Selling food from home; have you ever wanted to? Well you’re not alone, alot of folks are getting into the business. I am currently applying to get approved so I can sell from my home kitchen.
One main reason I want to sell from my home kitchen is cost.
Opening up a brick and mortar shop cost a lot of money up front without knowing if what your selling is gonna be popular or not.
Making food from home cuts the cost way way down in terms of startup cost and therefore you can sell to the public and test out my idea without breaking the bank.
I found out that States have their own law regarding what you can’t and what you can sell from your home kitchen.
Not every state will allow you to sell food from your home kitchen, so please check your local department of health to see if they allow you to do so.
What I know So far.
Since I reside in California, I’ll use California as an example.
So in California we have whats known as AB 1616, the California Homemade Food Act also known as the Cottage Food Act. It allows certain food to be prepared in the home.
So before I can start selling, I need to apply for a permit first.
There are two types of permits. Class A and Class B.
Class A Allows you to sell directly to consumers only.
You can sell to consumers from:
- your home
- temporary events, bake sales or food swaps
- farm stands and Certified Farmers’ Markets
- Through community-supported agriculture subscription
Class B allows you to sell directly and indirectly to consumers.
So you can sell to consumers from places listed above like a Class A and in addition to permitted:
- grocery/ food market retail
- mobile food facility (food trucks)
Another main difference between Class A and Class B is that Class B requires your home kitchen be inspected yearly by a health agency, where as Class A is just a self checklist that needs to be sent in annually, unless you get a complaint then a physical inspection will be done.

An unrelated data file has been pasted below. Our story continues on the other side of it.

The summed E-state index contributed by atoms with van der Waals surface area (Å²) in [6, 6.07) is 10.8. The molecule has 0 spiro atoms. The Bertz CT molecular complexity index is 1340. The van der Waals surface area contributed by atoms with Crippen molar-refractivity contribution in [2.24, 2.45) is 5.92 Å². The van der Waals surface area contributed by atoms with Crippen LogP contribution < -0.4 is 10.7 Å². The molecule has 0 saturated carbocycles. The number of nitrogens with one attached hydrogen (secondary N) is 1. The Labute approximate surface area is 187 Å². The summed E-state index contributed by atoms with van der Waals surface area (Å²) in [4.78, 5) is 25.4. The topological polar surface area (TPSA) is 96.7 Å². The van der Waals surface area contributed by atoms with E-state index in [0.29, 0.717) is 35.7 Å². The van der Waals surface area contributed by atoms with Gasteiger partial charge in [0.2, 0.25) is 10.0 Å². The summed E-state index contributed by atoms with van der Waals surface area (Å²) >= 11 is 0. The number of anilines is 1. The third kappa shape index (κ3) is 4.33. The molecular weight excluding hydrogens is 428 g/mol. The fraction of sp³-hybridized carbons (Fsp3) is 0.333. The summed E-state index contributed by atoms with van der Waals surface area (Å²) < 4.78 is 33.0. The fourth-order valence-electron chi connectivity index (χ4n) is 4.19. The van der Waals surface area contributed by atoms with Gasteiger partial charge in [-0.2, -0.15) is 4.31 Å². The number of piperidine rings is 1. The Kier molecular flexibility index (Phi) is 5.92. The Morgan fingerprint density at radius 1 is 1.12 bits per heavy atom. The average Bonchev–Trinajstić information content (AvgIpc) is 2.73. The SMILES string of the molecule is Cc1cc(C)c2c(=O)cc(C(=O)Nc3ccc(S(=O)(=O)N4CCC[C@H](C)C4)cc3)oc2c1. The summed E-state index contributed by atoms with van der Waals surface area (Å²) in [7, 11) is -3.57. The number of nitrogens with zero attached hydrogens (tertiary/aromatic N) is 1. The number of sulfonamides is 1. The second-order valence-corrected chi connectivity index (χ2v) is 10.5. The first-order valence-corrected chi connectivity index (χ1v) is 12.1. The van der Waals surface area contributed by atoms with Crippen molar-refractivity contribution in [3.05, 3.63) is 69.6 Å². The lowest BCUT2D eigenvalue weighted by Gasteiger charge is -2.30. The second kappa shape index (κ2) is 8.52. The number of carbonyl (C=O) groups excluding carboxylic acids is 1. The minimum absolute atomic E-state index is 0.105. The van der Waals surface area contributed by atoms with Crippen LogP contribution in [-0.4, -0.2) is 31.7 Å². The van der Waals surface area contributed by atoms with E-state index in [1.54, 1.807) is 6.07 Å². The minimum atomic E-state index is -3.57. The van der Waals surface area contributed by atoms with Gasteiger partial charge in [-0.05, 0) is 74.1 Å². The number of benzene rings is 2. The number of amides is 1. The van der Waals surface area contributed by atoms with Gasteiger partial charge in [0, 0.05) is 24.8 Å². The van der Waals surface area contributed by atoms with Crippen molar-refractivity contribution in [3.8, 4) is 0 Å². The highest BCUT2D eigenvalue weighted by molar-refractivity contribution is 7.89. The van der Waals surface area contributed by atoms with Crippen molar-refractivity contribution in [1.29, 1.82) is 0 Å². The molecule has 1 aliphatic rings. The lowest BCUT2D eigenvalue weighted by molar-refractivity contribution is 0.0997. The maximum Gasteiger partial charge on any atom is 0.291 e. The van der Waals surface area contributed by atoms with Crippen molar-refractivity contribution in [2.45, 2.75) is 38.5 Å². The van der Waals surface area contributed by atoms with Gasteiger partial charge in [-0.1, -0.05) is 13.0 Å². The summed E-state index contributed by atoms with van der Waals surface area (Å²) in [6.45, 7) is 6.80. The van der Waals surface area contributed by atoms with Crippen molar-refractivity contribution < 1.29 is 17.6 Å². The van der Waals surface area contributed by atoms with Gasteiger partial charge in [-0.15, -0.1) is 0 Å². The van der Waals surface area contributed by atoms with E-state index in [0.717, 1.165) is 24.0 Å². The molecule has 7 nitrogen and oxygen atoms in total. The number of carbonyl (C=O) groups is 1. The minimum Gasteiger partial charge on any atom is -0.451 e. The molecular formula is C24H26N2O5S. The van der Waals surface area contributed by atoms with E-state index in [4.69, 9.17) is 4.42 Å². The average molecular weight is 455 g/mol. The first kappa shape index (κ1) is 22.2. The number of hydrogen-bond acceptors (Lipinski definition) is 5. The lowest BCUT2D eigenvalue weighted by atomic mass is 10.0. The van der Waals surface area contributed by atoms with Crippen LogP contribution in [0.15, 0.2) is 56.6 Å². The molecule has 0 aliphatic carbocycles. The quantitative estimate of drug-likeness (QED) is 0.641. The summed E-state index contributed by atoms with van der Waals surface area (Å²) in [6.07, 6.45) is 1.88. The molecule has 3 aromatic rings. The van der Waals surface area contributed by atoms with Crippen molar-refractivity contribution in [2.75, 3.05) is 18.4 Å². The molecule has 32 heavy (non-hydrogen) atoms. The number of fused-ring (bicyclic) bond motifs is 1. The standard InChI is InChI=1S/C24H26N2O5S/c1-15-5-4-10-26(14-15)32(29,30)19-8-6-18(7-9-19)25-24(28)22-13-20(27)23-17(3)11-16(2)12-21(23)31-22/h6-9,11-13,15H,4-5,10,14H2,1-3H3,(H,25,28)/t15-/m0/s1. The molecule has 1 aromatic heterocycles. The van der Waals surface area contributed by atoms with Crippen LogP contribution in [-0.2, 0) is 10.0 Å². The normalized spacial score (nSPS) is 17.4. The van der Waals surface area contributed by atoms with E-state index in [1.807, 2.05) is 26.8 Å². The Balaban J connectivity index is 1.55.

I will probably apply for Class A permit since that mostly applies to me and I have no interest in selling to restaurant or grocery stores.
Here is the current list of food you are allowed to make in your home kitchen.
Keep in mind this list will change year after year as more food items are allowed.
- Baked goods, without cream, custard, or meat fillings, such as breads, biscuits, churros, cookies, pastries, and tortillas.
- Candy, such as brittle and toffee.
- Chocolate-covered nonperishable foods, such as nuts and dried fruits.
- Dried fruit.
- Dried pasta.
- Dry baking mixes.
- Fruit pies, fruit empanadas, and fruit tamales.
- Granola, cereals, and trail mixes.
- Herb blends and dried mole paste.
- Honey and sweet sorghum syrup.
- Jams, jellies, preserves, and fruit butter
- Nut mixes and nut butters.
- Vinegar and mustard.
- Roasted coffee and dried tea.
- Waffle cones and pizelles.
- Cotton candy.
- Candied apples.
- Confections such as salted caramel, fudge, marshmallow bars, chocolate covered marshmallow, nuts, and hard candy, or any combination thereof.
- Buttercream frosting, buttercream icing, buttercream fondant, and gum paste that do not contain eggs, cream, or cream cheese.
- Dried or Dehydrated vegetables.
- Dried vegetarian-based soup mixes.
- Vegetable and potato chips.
- Ground chocolate.
- Seasoning salt.
- Flat icing.
- Marshmallows that do not contain eggs.
- Popcorn balls.
- Dried grain mixes.
- Fried or baked donuts and waffles.
- Dried hot chocolate (dried powdered mixes or molded hardened cocoa pieces).
- Fruit infused vinegar (containing only high-acid fruits such as apple, crabapple, nectarine, peach, plum, quince, blackberry, blueberry, cherry, cranberry, grape, huckleberry, gooseberry, loganberry, pomegranate, pineapple, raspberry, strawberry, tomatillo, youngberry, grapefruit, kumquat, lemon, lime, orange).
- Dried fruit powders.
These are just a snippet about selling food from home, Therefor as you apply for the different permits, you’ll find out more. Contact your local public health agency if your interested in selling food from home.
If you reside in California are are interested in learning more about selling food from home, you can go here.
I’ll keep you posted on my process of obtaining a Class A permit so I can sell from my home kitchen.